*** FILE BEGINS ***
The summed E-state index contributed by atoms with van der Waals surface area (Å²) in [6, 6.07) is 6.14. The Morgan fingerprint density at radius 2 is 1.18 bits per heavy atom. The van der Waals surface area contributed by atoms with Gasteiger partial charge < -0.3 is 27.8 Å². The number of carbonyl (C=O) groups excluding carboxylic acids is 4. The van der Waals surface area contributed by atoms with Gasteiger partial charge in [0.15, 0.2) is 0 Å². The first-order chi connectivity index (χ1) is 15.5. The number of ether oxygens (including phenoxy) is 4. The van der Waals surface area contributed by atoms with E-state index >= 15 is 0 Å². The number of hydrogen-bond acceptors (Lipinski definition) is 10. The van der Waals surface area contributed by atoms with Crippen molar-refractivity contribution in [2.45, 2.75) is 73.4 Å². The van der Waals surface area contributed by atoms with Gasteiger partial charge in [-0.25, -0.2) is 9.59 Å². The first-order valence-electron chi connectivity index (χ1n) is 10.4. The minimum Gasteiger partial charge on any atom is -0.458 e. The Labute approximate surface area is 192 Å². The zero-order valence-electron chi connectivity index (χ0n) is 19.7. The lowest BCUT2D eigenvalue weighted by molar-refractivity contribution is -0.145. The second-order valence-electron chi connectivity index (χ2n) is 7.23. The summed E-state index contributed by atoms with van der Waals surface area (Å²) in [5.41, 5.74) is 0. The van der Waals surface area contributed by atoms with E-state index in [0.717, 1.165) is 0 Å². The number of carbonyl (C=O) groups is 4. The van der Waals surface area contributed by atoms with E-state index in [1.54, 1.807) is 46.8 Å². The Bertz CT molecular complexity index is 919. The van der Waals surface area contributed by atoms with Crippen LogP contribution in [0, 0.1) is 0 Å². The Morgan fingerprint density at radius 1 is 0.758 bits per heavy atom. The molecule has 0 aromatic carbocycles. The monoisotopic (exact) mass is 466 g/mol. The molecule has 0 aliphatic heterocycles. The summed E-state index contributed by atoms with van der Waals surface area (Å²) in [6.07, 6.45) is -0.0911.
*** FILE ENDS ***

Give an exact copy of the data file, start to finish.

The summed E-state index contributed by atoms with van der Waals surface area (Å²) in [6, 6.07) is 6.14. The Morgan fingerprint density at radius 2 is 1.18 bits per heavy atom. The van der Waals surface area contributed by atoms with Gasteiger partial charge < -0.3 is 27.8 Å². The number of carbonyl (C=O) groups excluding carboxylic acids is 4. The van der Waals surface area contributed by atoms with Gasteiger partial charge in [0.15, 0.2) is 0 Å². The first-order chi connectivity index (χ1) is 15.5. The number of ether oxygens (including phenoxy) is 4. The van der Waals surface area contributed by atoms with E-state index >= 15 is 0 Å². The number of hydrogen-bond acceptors (Lipinski definition) is 10. The van der Waals surface area contributed by atoms with Crippen molar-refractivity contribution in [2.45, 2.75) is 73.4 Å². The van der Waals surface area contributed by atoms with Gasteiger partial charge in [-0.25, -0.2) is 9.59 Å². The first-order valence-electron chi connectivity index (χ1n) is 10.4. The minimum Gasteiger partial charge on any atom is -0.458 e. The Labute approximate surface area is 192 Å². The zero-order valence-electron chi connectivity index (χ0n) is 19.7. The lowest BCUT2D eigenvalue weighted by molar-refractivity contribution is -0.145. The second-order valence-electron chi connectivity index (χ2n) is 7.23. The summed E-state index contributed by atoms with van der Waals surface area (Å²) in [5.41, 5.74) is 0. The van der Waals surface area contributed by atoms with E-state index in [0.717, 1.165) is 0 Å². The number of carbonyl (C=O) groups is 4. The van der Waals surface area contributed by atoms with E-state index in [1.54, 1.807) is 46.8 Å². The Bertz CT molecular complexity index is 919. The van der Waals surface area contributed by atoms with Crippen LogP contribution in [0, 0.1) is 0 Å². The Morgan fingerprint density at radius 1 is 0.758 bits per heavy atom. The molecule has 0 aromatic carbocycles. The monoisotopic (exact) mass is 466 g/mol. The molecule has 0 aliphatic heterocycles. The summed E-state index contributed by atoms with van der Waals surface area (Å²) in [6.07, 6.45) is -0.0911.